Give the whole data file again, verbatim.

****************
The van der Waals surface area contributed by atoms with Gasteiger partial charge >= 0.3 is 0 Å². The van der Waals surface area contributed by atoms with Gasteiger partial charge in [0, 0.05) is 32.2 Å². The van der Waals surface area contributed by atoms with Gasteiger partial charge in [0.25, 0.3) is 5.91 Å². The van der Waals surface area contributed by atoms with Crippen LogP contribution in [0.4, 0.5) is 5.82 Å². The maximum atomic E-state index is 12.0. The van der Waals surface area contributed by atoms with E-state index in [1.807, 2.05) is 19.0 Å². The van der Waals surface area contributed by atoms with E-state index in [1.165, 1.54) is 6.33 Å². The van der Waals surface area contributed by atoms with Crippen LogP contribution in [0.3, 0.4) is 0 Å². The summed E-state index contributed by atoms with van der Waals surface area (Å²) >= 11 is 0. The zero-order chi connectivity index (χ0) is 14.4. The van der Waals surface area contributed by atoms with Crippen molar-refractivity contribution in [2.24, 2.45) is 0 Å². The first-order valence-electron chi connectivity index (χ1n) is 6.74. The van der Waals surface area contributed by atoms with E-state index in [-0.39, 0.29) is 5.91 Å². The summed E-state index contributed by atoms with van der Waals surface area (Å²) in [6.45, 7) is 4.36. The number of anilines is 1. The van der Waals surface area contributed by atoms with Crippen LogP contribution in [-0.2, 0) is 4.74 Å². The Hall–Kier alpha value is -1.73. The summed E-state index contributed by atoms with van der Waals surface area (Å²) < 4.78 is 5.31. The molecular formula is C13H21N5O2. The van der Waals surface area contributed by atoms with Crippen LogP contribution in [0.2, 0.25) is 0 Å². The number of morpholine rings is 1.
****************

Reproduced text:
The van der Waals surface area contributed by atoms with Gasteiger partial charge >= 0.3 is 0 Å². The van der Waals surface area contributed by atoms with Gasteiger partial charge in [0, 0.05) is 32.2 Å². The van der Waals surface area contributed by atoms with Gasteiger partial charge in [0.25, 0.3) is 5.91 Å². The van der Waals surface area contributed by atoms with Crippen LogP contribution in [0.4, 0.5) is 5.82 Å². The maximum atomic E-state index is 12.0. The van der Waals surface area contributed by atoms with E-state index in [1.807, 2.05) is 19.0 Å². The van der Waals surface area contributed by atoms with E-state index in [1.165, 1.54) is 6.33 Å². The van der Waals surface area contributed by atoms with Crippen LogP contribution in [0.3, 0.4) is 0 Å². The summed E-state index contributed by atoms with van der Waals surface area (Å²) >= 11 is 0. The zero-order chi connectivity index (χ0) is 14.4. The van der Waals surface area contributed by atoms with Crippen molar-refractivity contribution in [2.24, 2.45) is 0 Å². The first-order valence-electron chi connectivity index (χ1n) is 6.74. The van der Waals surface area contributed by atoms with E-state index in [-0.39, 0.29) is 5.91 Å². The summed E-state index contributed by atoms with van der Waals surface area (Å²) in [6.45, 7) is 4.36. The number of anilines is 1. The van der Waals surface area contributed by atoms with Crippen LogP contribution in [-0.2, 0) is 4.74 Å². The Hall–Kier alpha value is -1.73. The summed E-state index contributed by atoms with van der Waals surface area (Å²) < 4.78 is 5.31. The molecular formula is C13H21N5O2. The van der Waals surface area contributed by atoms with Crippen LogP contribution in [0.2, 0.25) is 0 Å². The number of morpholine rings is 1.